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Chapter 10 Photosynthesis. Photosynthesis nourishes almost all of the living world directly or indirectly. –All organisms require organic compounds.

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Presentation on theme: "Chapter 10 Photosynthesis. Photosynthesis nourishes almost all of the living world directly or indirectly. –All organisms require organic compounds."— Presentation transcript:

1 Chapter 10 Photosynthesis

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3 Photosynthesis nourishes almost all of the living world directly or indirectly. –All organisms require organic compounds for energy and for carbon skeletons. Autotrophs produce their organic molecules from CO 2 and other inorganic raw materials obtained from the environment. –Autotrophs are the ultimate sure of organic compounds for all nonautotrophic organisms. –Autotrophs are the producers of the biosphere. 1. Plants and other autotrophs are the producers of the biosphere Copyright © 2002 Pearson Education, Inc., publishing as Benjamin Cummings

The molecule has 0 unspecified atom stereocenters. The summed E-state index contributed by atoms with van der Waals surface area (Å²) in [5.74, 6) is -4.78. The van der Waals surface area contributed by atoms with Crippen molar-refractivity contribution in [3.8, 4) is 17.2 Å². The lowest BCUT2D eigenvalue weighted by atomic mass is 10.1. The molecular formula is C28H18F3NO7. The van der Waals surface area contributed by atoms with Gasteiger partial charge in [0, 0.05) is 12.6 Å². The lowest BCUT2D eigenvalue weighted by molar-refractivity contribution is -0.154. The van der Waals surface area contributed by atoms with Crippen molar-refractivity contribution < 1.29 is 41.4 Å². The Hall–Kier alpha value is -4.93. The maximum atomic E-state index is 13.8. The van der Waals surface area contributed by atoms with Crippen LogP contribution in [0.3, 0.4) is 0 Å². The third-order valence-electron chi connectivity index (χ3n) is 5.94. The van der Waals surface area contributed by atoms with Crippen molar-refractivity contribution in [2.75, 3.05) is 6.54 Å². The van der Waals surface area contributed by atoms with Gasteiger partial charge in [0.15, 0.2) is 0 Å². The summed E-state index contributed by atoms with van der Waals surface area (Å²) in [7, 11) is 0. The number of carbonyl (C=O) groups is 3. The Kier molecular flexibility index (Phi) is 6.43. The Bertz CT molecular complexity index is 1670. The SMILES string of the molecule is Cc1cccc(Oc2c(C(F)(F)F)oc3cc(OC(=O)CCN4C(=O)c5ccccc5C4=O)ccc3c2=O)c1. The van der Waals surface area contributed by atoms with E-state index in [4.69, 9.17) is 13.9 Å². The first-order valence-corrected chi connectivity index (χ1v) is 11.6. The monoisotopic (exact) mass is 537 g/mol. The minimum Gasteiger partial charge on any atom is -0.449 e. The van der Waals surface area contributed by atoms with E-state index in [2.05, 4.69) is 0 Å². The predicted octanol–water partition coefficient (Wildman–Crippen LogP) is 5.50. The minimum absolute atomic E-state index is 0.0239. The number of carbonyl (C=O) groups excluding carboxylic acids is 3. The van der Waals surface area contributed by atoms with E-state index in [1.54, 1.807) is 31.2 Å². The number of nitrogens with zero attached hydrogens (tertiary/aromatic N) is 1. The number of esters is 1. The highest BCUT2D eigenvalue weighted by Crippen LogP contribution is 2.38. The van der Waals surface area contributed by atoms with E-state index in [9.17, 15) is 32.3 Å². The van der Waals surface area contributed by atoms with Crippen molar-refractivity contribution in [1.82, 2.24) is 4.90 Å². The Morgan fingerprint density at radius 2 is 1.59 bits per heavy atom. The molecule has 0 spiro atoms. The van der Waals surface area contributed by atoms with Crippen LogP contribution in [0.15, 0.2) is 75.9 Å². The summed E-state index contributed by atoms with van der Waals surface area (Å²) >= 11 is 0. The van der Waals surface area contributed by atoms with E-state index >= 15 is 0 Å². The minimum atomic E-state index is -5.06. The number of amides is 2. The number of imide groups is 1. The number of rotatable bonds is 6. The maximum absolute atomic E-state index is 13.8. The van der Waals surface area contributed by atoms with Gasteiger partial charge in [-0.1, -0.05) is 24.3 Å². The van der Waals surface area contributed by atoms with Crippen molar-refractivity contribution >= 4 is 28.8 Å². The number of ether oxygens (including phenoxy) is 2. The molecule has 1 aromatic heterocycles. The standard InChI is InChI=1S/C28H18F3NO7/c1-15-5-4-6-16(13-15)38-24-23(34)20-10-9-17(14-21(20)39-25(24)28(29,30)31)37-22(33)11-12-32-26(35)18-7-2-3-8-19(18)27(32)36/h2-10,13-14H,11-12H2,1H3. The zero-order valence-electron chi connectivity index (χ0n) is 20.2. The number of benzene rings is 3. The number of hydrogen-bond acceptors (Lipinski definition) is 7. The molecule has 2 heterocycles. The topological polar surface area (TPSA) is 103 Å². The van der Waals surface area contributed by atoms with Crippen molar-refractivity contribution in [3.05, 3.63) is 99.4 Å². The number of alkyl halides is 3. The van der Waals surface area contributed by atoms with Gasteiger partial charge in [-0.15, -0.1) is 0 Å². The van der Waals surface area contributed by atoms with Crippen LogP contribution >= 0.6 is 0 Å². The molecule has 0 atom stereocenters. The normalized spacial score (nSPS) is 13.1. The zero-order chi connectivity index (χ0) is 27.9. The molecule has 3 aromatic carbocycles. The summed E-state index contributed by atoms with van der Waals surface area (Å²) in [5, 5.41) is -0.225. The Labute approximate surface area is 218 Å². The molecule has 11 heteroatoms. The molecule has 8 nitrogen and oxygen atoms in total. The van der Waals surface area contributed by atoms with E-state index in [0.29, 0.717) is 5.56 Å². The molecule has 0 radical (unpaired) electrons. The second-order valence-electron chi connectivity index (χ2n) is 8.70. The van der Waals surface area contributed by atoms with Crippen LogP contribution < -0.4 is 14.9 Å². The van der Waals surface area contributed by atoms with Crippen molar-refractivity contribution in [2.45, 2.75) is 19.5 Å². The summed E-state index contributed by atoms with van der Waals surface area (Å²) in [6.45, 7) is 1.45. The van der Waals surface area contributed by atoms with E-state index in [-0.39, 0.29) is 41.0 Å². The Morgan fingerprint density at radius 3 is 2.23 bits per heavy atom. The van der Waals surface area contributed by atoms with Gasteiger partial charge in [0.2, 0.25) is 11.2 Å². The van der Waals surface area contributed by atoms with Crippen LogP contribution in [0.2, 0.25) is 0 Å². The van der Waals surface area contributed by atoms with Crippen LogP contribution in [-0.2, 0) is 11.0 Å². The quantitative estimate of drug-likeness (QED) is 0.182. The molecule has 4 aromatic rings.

4 Autotrophs can be separated by the source of energy that drives their metabolism. –Photoautotrophs use light as the energy source. –Photosynthesis occurs in plants, algae, some other protists, and some prokaryotes. –Chemoautotrophs harvest energy from oxidizing inorganic substances, including sulfur and ammonia. –Chemoautotrophy is unique to bacteria. Copyright © 2002 Pearson Education, Inc., publishing as Benjamin Cummings Fig. 9.1

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12 6CO 2 + 6H 2 O > C 6 H 12 O 6 + 6O 2

13 Photosynthesis is two processes, each with multiple stages. The light reactions convert solar energy to chemical energy. The Calvin cycle incorporates CO 2 from the atmosphere into an organic molecule and uses energy from the light reaction to reduce the new carbon piece to sugar. 2. The light reactions and the Calvin cycle cooperate in converting light energy to chemical energy of food: an overview Copyright © 2002 Pearson Education, Inc., publishing as Benjamin Cummings